Today in Energy

August 4, 2011

Wholesale electricity price changes diverge across regions during first-half of 2011

graph of average spot electricity prices and differences for the first half of the year - 2011 vs 2010, as described in the article text
Source: U.S. Energy Information Administration based on SNL Energy, average day-ahead, on-peak spot prices.

Trends in average on-peak spot electricity prices, the wholesale price of electricity at major trading points, varied across the United States in the first half (January 1 to June 30) of 2011 compared to the same period in 2010. Western prices fell 14% to 26%; Midwest and Southeast prices fell by about 4%; and Texas and Northeast prices were up 4% to 13%. Key drivers of wholesale electric prices during the first half of 2011 were temperatures, natural gas prices, hydroelectric resource availability, and the disposition of nuclear power plants.

Key drivers:

Higher western hydroelectric generation: Prices in the West were driven down by the availability of inexpensive hydroelectric generation and mild temperatures. Significant declines were seen in the Pacific Northwest and Northern California as hydroelectric output increased above five-year highs.

graph of U.S. hydroelectric net generation, as described in the article text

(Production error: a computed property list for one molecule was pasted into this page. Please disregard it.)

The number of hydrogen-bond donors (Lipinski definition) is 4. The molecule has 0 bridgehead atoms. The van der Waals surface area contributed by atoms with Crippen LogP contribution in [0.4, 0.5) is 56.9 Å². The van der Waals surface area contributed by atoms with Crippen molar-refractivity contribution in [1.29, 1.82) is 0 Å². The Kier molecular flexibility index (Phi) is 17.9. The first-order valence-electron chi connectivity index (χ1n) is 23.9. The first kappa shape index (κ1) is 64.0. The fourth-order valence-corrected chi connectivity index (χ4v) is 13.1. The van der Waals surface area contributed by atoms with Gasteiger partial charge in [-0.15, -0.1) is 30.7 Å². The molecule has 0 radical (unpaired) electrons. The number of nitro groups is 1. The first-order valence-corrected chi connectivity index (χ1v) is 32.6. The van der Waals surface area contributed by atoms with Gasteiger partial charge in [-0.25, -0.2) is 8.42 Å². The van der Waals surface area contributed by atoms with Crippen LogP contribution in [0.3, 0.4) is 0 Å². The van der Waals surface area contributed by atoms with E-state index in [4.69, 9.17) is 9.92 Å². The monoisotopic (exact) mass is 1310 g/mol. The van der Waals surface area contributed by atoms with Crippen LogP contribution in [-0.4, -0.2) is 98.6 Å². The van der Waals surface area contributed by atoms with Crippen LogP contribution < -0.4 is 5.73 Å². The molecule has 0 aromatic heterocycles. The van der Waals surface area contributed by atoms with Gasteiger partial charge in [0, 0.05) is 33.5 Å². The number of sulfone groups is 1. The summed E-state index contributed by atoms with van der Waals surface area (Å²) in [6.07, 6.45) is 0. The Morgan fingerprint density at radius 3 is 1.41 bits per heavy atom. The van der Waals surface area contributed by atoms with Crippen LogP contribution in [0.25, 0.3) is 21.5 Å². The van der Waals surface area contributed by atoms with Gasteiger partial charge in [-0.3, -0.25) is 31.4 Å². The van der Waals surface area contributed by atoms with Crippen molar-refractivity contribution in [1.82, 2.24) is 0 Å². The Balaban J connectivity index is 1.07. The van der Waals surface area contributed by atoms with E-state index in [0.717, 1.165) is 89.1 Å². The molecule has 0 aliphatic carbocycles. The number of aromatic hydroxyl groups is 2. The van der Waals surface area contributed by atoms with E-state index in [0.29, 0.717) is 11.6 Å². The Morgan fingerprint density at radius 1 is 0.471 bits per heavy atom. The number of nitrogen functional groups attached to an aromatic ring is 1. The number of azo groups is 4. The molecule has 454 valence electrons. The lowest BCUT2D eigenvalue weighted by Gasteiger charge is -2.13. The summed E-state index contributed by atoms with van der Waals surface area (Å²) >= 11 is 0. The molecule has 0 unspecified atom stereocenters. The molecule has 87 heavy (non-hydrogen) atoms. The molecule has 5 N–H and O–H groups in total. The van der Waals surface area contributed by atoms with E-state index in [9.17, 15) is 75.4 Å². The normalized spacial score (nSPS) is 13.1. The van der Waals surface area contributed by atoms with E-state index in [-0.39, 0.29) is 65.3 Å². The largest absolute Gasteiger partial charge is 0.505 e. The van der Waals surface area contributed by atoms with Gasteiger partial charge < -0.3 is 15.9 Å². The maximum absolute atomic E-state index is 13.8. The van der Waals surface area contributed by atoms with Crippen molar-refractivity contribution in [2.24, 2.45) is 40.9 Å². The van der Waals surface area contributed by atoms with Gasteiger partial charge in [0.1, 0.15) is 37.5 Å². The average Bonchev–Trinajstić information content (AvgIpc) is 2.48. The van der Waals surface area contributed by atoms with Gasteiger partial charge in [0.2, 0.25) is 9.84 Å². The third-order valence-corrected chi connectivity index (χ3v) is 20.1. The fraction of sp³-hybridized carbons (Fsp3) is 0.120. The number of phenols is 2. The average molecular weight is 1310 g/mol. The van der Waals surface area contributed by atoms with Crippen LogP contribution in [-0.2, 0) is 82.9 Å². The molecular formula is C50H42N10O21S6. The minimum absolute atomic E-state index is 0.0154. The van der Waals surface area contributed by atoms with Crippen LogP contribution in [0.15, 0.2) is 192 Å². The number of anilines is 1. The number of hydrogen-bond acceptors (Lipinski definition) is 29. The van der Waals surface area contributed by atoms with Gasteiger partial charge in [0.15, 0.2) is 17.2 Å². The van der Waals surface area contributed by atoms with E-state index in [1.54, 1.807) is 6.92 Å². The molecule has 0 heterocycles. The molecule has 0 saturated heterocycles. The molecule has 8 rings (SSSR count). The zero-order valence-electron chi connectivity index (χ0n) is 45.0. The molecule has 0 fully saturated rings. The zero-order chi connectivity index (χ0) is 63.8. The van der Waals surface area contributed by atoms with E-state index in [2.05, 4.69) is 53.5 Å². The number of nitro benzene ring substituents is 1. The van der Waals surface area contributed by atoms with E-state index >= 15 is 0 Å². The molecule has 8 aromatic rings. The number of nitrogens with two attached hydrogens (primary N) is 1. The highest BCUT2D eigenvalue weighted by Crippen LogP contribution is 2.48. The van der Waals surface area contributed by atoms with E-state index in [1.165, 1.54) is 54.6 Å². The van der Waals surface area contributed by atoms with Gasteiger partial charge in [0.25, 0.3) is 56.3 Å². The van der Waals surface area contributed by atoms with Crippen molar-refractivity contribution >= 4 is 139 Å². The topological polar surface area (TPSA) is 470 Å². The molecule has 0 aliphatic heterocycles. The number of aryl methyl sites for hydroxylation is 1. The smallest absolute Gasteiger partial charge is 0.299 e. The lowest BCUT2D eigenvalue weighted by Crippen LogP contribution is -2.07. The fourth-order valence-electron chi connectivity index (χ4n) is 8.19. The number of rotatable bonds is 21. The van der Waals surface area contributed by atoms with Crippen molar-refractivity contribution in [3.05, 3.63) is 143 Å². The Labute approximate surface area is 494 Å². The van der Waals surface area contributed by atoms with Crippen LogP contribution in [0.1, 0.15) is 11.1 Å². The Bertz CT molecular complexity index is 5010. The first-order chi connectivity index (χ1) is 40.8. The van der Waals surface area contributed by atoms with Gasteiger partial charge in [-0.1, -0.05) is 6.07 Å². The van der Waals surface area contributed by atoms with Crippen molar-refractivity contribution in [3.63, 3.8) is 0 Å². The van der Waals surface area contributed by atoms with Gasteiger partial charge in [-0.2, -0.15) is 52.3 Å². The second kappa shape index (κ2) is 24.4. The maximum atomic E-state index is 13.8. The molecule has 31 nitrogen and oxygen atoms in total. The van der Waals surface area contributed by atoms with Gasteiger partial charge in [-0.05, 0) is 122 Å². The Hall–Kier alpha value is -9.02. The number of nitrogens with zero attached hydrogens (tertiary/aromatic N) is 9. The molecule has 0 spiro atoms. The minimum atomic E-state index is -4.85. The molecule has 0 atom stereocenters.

Source: U.S. Energy Information Administration Electric Power Monthly and Electric Power Flash
Download CSV Data

Mixed, spot natural gas prices: Electricity prices in New York and New England were largely driven by increasing fuels prices; natural gas prices rose in parts of the Northeast due to pipeline constraints. In the West, low natural gas prices contributed to low power prices.

Temperature anomalies: New York ISO Zone J and Massachusetts Hub prices increased as the number of heating degree days was higher from January to May of 2011 when compared to 2010. The slight decrease in prices in the South accompanied warmer January and February months in 2011 than in 2010. Texas saw several low temperature events spike wholesale markets in February.

Nuclear outages and extreme weather events: Wholesale prices in the PJM region increased slightly, although temperatures were mild throughout the winter and into June compared to the first half of 2010. Higher electricity prices in the Northeast were partly due to five-year highs in nuclear fleet outages, clustered largely in PJM's control area. Most of the nuclear outages were associated with refueling, but some outages were unplanned, caused by tornadoes and other extreme weather events damaging transmission lines.